I 'm glad to be back on the BLO Blog after a bit of time away - traveling, reading, listening, looking . I hope that with due diligence I'll be able to post every Wednesday with items operatic and musical....funny ....serious... unusual....stimulating. A couple of weeks ago I attended a quite fascinating program at the MFA presented by BLO's Signature Series entitled ""The Magic Flute Variations" where among many other rarely performed works all related to FLUTE (including excerpts from Schikaneder's  sequel  DAS LABYRINTH and a few bits  from Goethe's version of the story )  we heard  the relatively  more familiar Beethoven Variations on Papageno's aria "Ein Madchen". So here are some other  takes by various composers on the irresistible music from Mozart's opera  (The BLO production of FLUTE has only a few more performances this week. Catch it if you can)

  Here is the Beethoven with the superb cellist Lynn Harrell

Two more sets of FLUTE explorations  by two  Spanish virtuosos and composers:  guitarist   Fernando Sor (1778 -1839) and the  world famous - in his time  more or less known  the Liszt of the violin-   Pablo de Saraste (1844- 1908)


   For a much more modern take check out this striking  Berio piece where the theme has been totally taken apart and reassembled so as to be almost unrecognizable.

Tuesday, October 8, 2013

Magic Flute: costume sketches

After a wonderful opening on Friday, and fantastic performance on Sunday, we would like to share with you some of the costumes sketches by our designer Nancy Leary.

Pay attention to how richly detailed they are. This allows the costume shop to build accordingly.

Papageno- Andrew Garland
Sarastro- David Cushing

First LadyMeredith Hansen
Second LadyMichelle Trainor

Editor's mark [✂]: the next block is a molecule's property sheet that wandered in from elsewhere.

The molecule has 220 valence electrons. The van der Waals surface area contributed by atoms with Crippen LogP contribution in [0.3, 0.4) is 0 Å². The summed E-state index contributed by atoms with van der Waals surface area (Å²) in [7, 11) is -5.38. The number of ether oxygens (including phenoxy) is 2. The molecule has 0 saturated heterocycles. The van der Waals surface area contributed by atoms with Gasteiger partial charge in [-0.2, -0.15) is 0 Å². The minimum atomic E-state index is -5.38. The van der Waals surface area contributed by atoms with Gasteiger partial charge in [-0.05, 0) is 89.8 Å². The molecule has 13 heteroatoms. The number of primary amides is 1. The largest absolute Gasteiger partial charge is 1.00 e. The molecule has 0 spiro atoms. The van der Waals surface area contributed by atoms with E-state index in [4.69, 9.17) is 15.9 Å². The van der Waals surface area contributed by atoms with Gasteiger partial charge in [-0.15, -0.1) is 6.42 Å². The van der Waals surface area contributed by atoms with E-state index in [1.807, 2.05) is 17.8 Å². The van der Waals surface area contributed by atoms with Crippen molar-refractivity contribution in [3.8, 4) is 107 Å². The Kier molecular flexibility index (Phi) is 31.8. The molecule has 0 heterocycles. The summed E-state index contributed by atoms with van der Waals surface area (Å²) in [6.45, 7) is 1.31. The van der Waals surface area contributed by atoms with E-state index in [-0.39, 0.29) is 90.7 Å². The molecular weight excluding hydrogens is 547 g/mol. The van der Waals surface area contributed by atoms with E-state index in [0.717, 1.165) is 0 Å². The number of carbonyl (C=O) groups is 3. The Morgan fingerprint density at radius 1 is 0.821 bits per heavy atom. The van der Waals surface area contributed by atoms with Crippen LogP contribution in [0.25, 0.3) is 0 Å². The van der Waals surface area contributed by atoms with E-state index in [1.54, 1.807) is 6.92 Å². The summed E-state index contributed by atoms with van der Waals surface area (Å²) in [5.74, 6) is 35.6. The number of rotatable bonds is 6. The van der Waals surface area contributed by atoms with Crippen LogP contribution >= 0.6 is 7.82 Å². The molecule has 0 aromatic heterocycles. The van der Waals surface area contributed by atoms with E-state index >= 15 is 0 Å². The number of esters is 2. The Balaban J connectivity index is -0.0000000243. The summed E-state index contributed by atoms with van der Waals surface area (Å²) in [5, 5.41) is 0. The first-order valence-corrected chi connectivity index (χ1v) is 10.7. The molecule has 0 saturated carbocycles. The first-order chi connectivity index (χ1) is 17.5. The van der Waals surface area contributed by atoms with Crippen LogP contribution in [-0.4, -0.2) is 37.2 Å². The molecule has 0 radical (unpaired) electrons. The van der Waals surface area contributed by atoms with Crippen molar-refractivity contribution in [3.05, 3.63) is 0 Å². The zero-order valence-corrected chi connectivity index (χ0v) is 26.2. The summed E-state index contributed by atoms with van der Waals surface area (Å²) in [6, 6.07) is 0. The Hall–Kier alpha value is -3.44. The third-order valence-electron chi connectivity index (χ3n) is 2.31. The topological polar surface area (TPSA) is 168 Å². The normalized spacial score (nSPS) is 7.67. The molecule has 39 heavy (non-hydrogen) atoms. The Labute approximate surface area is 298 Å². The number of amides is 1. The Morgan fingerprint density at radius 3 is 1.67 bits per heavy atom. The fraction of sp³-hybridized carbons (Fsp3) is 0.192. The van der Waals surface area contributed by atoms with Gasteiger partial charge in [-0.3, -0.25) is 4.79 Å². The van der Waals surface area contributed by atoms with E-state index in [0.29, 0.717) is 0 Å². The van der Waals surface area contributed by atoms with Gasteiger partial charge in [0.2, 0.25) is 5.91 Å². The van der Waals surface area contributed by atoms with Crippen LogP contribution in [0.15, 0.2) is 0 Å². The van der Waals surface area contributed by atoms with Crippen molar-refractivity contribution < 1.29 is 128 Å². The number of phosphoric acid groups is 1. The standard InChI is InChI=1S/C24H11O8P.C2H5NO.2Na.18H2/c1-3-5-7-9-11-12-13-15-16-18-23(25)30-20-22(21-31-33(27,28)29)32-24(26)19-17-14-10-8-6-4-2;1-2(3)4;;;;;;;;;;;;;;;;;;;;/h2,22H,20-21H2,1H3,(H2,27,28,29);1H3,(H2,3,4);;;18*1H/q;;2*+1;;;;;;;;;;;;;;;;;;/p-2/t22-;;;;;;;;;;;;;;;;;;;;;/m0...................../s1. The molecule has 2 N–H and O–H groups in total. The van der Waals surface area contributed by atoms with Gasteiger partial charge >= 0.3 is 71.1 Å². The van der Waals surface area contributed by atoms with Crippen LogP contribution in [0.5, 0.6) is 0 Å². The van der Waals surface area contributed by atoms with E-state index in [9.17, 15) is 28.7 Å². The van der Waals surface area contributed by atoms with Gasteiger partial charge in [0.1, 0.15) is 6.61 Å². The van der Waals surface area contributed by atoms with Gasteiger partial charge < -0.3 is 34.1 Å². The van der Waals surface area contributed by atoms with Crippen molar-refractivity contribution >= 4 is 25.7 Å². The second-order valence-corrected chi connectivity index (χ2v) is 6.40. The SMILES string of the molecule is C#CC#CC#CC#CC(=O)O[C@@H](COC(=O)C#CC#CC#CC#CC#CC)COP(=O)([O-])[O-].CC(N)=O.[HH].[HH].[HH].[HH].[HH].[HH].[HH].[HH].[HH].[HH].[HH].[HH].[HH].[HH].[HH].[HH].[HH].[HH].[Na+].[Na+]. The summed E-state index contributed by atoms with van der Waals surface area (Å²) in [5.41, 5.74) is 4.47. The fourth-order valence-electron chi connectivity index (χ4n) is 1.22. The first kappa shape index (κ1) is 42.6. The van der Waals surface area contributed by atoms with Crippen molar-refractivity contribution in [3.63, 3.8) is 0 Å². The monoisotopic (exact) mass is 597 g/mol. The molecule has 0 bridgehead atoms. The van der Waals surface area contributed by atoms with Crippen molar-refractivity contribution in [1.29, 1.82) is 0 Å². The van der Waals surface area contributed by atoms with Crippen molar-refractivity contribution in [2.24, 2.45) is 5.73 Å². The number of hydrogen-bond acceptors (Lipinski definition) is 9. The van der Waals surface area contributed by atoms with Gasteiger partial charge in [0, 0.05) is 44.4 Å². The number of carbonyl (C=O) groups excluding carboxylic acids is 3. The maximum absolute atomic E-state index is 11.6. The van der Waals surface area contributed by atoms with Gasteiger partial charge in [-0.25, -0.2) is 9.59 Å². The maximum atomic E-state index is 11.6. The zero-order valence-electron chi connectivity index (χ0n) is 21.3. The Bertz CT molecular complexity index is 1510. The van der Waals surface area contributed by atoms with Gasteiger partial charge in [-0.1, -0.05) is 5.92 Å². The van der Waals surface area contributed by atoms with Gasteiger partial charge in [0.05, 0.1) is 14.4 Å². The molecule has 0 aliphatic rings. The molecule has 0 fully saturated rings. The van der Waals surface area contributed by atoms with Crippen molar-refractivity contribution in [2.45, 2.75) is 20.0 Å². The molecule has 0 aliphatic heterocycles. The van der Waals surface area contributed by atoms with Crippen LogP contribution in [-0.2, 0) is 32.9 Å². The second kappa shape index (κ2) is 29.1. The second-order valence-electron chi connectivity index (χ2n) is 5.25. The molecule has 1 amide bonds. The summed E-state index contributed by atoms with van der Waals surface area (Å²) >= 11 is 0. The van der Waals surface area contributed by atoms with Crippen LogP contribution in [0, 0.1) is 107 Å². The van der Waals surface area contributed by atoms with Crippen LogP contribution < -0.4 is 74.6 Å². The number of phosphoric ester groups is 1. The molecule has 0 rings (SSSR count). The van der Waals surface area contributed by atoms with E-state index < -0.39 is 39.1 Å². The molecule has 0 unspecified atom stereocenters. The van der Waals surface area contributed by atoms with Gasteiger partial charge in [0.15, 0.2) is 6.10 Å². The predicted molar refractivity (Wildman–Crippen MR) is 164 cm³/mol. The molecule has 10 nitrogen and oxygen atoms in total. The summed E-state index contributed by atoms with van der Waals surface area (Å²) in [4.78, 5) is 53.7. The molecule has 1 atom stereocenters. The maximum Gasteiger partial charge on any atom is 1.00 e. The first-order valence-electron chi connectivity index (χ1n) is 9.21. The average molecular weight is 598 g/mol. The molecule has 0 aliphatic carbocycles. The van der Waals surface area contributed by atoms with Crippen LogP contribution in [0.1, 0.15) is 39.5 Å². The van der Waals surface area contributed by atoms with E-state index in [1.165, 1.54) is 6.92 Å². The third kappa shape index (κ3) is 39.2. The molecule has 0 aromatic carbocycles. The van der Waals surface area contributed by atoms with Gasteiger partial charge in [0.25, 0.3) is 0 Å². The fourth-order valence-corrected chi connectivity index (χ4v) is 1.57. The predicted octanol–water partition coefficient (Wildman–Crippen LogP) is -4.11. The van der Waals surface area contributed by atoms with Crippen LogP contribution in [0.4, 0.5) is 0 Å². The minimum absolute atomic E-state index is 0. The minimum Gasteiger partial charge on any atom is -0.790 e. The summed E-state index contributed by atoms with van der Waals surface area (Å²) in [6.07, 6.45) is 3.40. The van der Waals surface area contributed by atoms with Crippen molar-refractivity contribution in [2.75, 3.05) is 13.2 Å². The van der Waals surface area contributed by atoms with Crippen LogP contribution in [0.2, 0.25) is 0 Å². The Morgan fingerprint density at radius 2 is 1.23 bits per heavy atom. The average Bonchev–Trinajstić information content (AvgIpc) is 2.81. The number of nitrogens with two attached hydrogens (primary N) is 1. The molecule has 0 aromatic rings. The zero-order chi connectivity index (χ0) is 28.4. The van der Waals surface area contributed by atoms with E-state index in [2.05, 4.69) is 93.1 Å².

Third LadyNicole Rodin
Queen of the Night -So Young Park

Tuesday, October 1, 2013

The Magic Flute: A Conversation with Professor Neal Zaslaw, from Cornell University

Magda Romanska, BLO Dramaturg and Associate Professor of Dramaturgy at Emerson College, talks to Professor Neal Zaslaw about Mozart’s The Magic Flute. Prof. Zaslaw is a world-renowned musicologist and the leading expert on Mozart. Between 1978 and 1982 he supervised recordings of all of Mozart’s symphonies by Jaap Schroeder, Christopher Hogwood, and the Academy of Ancient Music. Time magazine called the results “one of the most important projects in the history of recorded sound.” A decade later Professor Zaslaw was dubbed “Mr. Mozart” by the New York Times for organizing the 1991–92 Mozart Bicentennial at Lincoln Center, which staged performances of all of Mozart’s works.


MR: The Magic Flute libretto has undergone many rewrites and re-interpretations. Can you tell us a little bit about the history of some of these rewrites?

NZ: The Magic Flute’s dialogue is never delivered uncut from the stage or on audio or video recordings. It can be found whole only in earnest scholarly publications. Between 1793 and 1798 The Magic Flute was staged in more than sixty central European cities, from Aachen to Saint Petersburg, from London to Zagreb. In none of these productions, the librettos of which I’ve been able to examine, was Schikaneder’s text left unaltered: the dialogue was always cut and revised, and even the texts that Mozart set were sometimes changed. As early as 1794 the play was systematically reworked by Christian August Vulpius for Goethe’s theater in Weimar. Just as interesting is the fact that following Mozart’s death some five weeks after the première of The Magic Flute, and probably even before that, Schikaneder himself was altering the text. Schikaneder revived the show on and off over some two decades, during which time he felt free to 'update' the libretto. You have to remember, at that time, the wealthy would go to the theatre every night, often to see the same show. They knew the most popular productions by heart and so they would recognize each alteration to the text. Those who have dealt with the 18th-century opera and operetta writ large know that such practices were the norm. Stage works were commonly revised for each new production, to update them and to deal with local musical and theatrical resources, local audience tastes, reigning ideologies, and the quirks of patrons.